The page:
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Resisting racism in times of national security

In times of national security, scholars and activists who hail from the communities under suspicion attempt to draw readers and listeners to the complexity of the world we inhabit. For those who campaigned against the SUS law in the 1980s, when young Black men were being routinely stopped in the streets, the wave of counter-terrorism legislation and policy that exists today will be very familiar. Similarly, recent discussions about the impact of drill music in the culture of young Black men has drawn questions around the ways in which they should be securitised, with senior police calling for the use of terrorism legislation against them. In this environment, when those who study and have lived alongside the communities who are at the scrutiny of the state raise questions about the government, military and police policy, they are often shut down as terrorist-sympathisers, or apologists for gang culture. In such environments, there is an expectation on scholars and activists to condemn what society at large fears. This volume is about how that expectation has emerged alongside the normalisation of racism, and how these writers choose to subvert the expectations raised on them, as part of their commitment to anti-racism.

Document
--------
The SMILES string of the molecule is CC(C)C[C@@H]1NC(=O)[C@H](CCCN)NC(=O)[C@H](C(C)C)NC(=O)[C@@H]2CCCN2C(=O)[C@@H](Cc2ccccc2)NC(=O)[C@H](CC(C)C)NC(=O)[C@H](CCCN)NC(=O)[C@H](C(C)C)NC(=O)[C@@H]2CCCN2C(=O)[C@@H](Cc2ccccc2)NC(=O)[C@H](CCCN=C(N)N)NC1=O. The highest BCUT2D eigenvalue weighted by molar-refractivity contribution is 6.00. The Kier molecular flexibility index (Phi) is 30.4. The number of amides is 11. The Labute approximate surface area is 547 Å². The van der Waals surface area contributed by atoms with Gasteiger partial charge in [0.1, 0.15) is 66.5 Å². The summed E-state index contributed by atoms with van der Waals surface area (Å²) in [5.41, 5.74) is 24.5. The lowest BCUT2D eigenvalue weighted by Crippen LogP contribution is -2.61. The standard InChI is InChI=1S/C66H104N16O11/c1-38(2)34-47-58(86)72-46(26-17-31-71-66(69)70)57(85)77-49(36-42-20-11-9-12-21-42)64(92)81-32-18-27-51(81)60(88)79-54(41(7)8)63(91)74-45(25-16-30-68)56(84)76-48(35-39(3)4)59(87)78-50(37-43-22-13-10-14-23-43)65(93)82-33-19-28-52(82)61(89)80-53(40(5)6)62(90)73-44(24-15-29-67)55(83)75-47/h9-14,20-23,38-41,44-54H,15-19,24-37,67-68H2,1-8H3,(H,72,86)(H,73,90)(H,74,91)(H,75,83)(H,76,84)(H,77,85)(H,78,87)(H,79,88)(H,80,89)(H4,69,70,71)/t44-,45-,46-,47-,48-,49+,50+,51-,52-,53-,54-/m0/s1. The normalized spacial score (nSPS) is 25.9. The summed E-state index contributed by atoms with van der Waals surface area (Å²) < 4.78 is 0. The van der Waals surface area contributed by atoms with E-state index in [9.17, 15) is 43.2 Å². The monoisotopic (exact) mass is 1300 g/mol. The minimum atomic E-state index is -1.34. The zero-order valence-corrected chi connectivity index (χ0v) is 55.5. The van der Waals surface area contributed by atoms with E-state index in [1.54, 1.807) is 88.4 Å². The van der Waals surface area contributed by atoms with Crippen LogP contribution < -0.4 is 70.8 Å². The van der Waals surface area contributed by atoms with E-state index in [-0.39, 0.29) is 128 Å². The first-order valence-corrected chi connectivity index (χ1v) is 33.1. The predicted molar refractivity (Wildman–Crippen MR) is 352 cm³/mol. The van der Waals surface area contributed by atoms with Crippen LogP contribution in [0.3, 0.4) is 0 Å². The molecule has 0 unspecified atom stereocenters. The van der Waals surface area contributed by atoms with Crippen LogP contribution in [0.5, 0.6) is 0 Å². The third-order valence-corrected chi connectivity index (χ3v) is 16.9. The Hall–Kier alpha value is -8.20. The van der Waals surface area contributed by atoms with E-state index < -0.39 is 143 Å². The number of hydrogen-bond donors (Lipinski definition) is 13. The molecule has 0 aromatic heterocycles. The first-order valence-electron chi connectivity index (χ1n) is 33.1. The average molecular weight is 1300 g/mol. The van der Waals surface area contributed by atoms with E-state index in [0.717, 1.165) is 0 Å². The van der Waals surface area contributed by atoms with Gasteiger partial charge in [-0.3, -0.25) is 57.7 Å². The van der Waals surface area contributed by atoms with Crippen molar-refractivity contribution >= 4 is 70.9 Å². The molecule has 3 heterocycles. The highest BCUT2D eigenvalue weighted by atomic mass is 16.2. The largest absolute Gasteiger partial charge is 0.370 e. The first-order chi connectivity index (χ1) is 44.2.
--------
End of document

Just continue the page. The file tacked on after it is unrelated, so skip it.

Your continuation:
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‘You know nothing, Jon Snow’
Asim Qureshi

Reflecting on his own personal experiences in being asked to condemn terrorists, Asim Qureshi begins the volume by detailing the psychological and physiological trauma that accompanies these moments. These personal reflections are placed in a wider context of a culture of condemnation – where routinely Muslims and Black gangs are expected to condemn the violence some choose to associate with their communities. The Introduction seeks to enter into a conversation between all of the contributed chapters to identify a few key themes that speak to their collective experience. While the chapters largely focus on the contemporary experiences of the authors, a number of them explicitly reference how the history of colonisation and empire is directly relevant to current discourses, particularly in relation to the ubiquity of ‘Whiteness’ as a system of violence and power. The underlying racism of society has been transformed into a form of ‘public safety racism’ as the authors evidence how communities are placed within a threat matrix. This matrix brings with it an expectation for those very communities to condemn their own, the central concern of all the contributors – who feel caged by this expectation. The chapters highlight how those who hail from these communities at times engage in acts of performance in order to pander to demands of those who expect condemnation – a form of betrayal through public performance – but what these scholars and activists demonstrate through their lived experience is a genuine praxis of resistance.

in I Refuse to Condemn